But when MPs had a chance to vote on the so-called Common Market 2.0 in April, 25 Labour MPs voted against and a further 34 abstained, although Corbyn himself voted in favour. As soon as Labour wants to depart from existing models, negotiations get harder.

But negotiating is only one strand of what Corbyn wants to do. In parallel he needs to legislate for and hold a referendum, to pitch Labour’s deal versus remain.

There is just enough time to do this from the resumption of parliament, but he would—like David Cameron before him—be legislating and negotiating in parallel.

Labour would also have to decide whether this was the sort of ‘confirmatory referendum’ that was proposed by backbenchers Peter Kyle and Phil Wilson.

Would they pass a withdrawal agreement before the referendum to come into force straight away if leave won? If not, that whole legislative process would need to kick off if the referendum came out for leave.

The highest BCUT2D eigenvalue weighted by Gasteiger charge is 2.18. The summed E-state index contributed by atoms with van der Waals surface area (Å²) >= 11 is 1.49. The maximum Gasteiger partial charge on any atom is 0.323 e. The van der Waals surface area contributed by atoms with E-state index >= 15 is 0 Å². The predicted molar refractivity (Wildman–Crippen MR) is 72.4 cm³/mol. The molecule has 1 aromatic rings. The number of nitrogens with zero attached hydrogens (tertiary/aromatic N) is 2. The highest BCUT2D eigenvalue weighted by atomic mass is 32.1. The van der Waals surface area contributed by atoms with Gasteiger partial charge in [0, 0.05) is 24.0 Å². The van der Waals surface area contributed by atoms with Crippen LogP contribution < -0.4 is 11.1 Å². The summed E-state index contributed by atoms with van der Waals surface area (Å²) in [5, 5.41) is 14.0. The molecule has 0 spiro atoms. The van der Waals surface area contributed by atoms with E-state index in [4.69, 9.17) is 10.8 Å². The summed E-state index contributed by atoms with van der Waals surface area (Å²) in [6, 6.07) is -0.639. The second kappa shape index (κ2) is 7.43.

If the referendum verdict was to stay in the EU after all that, Labour could just revoke Article 50.

But if it was to leave, Labour would need to legislate withdrawal (if it had not done so already), and start negotiating the future relationship.

The political declaration can provide a guide – but there would still be a lot of detail to be worked through in the negotiations. Its first act would have to be to ask for another extension.

Nigel Farage’s quick free trade agreement will not be on the table

The Brexit Party rejects the Johnson deal. It wants to drop the Withdrawal Agreement and head straight to a quick free trade agreement with the EU.

There is just one problem: the EU has made it repeatedly clear that it will not talk trade with the UK without first settling the big withdrawal issues: money, citizens’ rights and the Irish border.

So the Farage clean break is a quick route to no deal. Those no deal preparations, now suspended, would have to be reactivated instantly. The fallout would dominate the political agenda.

That might give certainty.

But over time, trading with the EU on the same basis as they trade with the Yemen may not seem a great idea. In which case the UK would be back at the negotiating table. So even the Brexit party may not be able to get Brexit done.

By Jill Rutter, senior research fellow at the UK in a Changing Europe. 


Sanchismo reloaded: what’s going on in Spanish politics?

Of course the pandemic was political: the Covid Inquiry and the constitutional question

Do Labour supporters back a softer Brexit?

Is immigration costing the Conservatives votes?

Has Reform UK really come of age?

Recent Articles

Subscribe to our newsletter

* indicates required